When a minister skied to church, his board of elders accused him of desecrating the Sabbath. 'Why, mon, ye skied on the Lord's holy day," said one of the elders. The minister protested: "But that was the only way I could have come to the services. The snow was too deep to drive." "That's not the p'int," the chairman shot back at him. "The p'int is this: Did ye enjoy it?"
Seventh-day Adventists today would smile at the fastidious Sabbatarianism of the Puritans, yet their own communities have an elaborate tradition of what is permissible or not on the Sabbath. (4) A nature walk is good. A swim in the ocean is not. A pleasant nature ride is permissible if you take a bicycle but not a horse. You may enjoy a ride into the country in a car but not down the river in a boat. A nurse who works on the Sabbath is accepted in good and regular standing, but not a policeman -- although both kinds of work may be equally necessary.
Such Sabbatarian traditions have an astonishingly strong hold on people -- the kind of hold that Paul chides the Colossians for submitting to. Samuele Bacchiocchi argues that Colossians 2:16 does not disapprove of Sabbath-keeping but only of burdening it with arbitrary Jewish restrictions. Yet might not arbitrary Adventist restrictions be just as bad? Does not Bacchiocchi himself err when he contends for the letter of the law in the Saturday versus Sunday debate? How far is he prepared to press the letter of the law?
The fact is that no one can ever satisfy the letter of the law, and the entire history of Sabbatarianism proves this. Those who are married to the letter of the law can never be sure that they adequately perform it. What kind of a marriage is it when the husband is never satisfied with the wife's devotion and the wife is never sure that she complies with her husband's demands? (Romans 7:1-6).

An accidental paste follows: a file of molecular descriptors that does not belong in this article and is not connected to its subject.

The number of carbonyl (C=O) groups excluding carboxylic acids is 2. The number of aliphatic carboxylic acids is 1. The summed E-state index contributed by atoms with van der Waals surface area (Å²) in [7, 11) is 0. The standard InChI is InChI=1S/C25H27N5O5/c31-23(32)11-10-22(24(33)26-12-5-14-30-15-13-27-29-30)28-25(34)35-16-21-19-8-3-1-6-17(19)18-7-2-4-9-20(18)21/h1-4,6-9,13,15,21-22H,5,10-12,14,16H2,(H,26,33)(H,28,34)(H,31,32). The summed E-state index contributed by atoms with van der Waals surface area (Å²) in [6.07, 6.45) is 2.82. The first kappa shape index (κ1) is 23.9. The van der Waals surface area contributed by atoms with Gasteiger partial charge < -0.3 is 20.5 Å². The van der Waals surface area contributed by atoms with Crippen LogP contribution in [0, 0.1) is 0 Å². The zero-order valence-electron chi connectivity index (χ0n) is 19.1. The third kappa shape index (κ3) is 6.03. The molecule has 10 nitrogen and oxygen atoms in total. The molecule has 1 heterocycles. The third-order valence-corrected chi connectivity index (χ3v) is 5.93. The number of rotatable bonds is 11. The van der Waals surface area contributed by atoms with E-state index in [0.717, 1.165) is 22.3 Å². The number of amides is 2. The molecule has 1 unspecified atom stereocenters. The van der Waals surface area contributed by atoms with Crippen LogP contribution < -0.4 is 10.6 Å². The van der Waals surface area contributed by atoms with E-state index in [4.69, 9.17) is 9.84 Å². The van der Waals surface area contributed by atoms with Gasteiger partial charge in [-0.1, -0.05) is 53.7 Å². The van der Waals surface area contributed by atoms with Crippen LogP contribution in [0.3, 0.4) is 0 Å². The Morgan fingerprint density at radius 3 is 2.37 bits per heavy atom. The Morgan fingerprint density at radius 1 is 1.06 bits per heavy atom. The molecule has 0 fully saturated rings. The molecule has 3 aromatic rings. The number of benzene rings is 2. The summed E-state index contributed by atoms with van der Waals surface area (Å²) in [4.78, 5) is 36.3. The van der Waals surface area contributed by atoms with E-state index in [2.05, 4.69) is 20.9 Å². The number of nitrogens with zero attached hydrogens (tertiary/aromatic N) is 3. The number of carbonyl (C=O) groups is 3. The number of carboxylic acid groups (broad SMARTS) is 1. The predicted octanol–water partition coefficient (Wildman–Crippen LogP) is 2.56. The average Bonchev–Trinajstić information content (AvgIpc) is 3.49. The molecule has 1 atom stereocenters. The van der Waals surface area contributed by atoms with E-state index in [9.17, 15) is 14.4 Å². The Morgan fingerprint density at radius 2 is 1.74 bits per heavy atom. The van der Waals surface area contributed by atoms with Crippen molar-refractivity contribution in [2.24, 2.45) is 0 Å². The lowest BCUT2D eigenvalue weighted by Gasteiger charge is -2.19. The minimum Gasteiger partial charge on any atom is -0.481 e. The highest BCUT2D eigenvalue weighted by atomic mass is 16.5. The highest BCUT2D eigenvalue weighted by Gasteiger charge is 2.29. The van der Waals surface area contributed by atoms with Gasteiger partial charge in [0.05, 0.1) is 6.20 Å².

Pressing the letter of the law not only causes uncertainty, but it creates hostility. It creates secret hostility toward the law of God, which we ought to love (Psalm 119; Romans 7:22). It also creates hostility between people, because it divides those who ought to be united. Devotion to the letter of the law inclines Christians to judge and accuse each other of breaking the commandments. Paul saw that "the law with its commandments and regulations" was a dividing wall of hostility between Jew and Gentile (Ephesians 2:14-15). No wonder he opposed those who wanted to erect this wall within the Christian church! (5) No wonder he said that "the letter kills"! (2 Corinthians 3:6). The good news is that marriage to the letter of the law is terminated by the death of Christ (Romans 7:1-6). The cross has canceled "the written code, with its regulations" (Colossians 2:14). The spiritual energies of believers should not be distracted, much less dissipated, in arguments over the calendar. Believers should concentrate on that which increases faith and love. A religion committed to such external things as keeping days and observing food taboos has seriously misunderstood the spirit of New Testament faith.
(1) There is no record of a Sabbath law prior to the
Exodus. Genesis 2:2-3 mentions the Sabbath but not a Sabbath law.
(4) The Comprehensive Index to the Writings of Ellen G.
White lists about 500 things either to do or not to do on the Sabbath. See Comprehensive
Index to the Writings of Ellen G. White (Mountain View Calif.: Pacific Press Publishing
Assn. 1963) 3:2311-2315.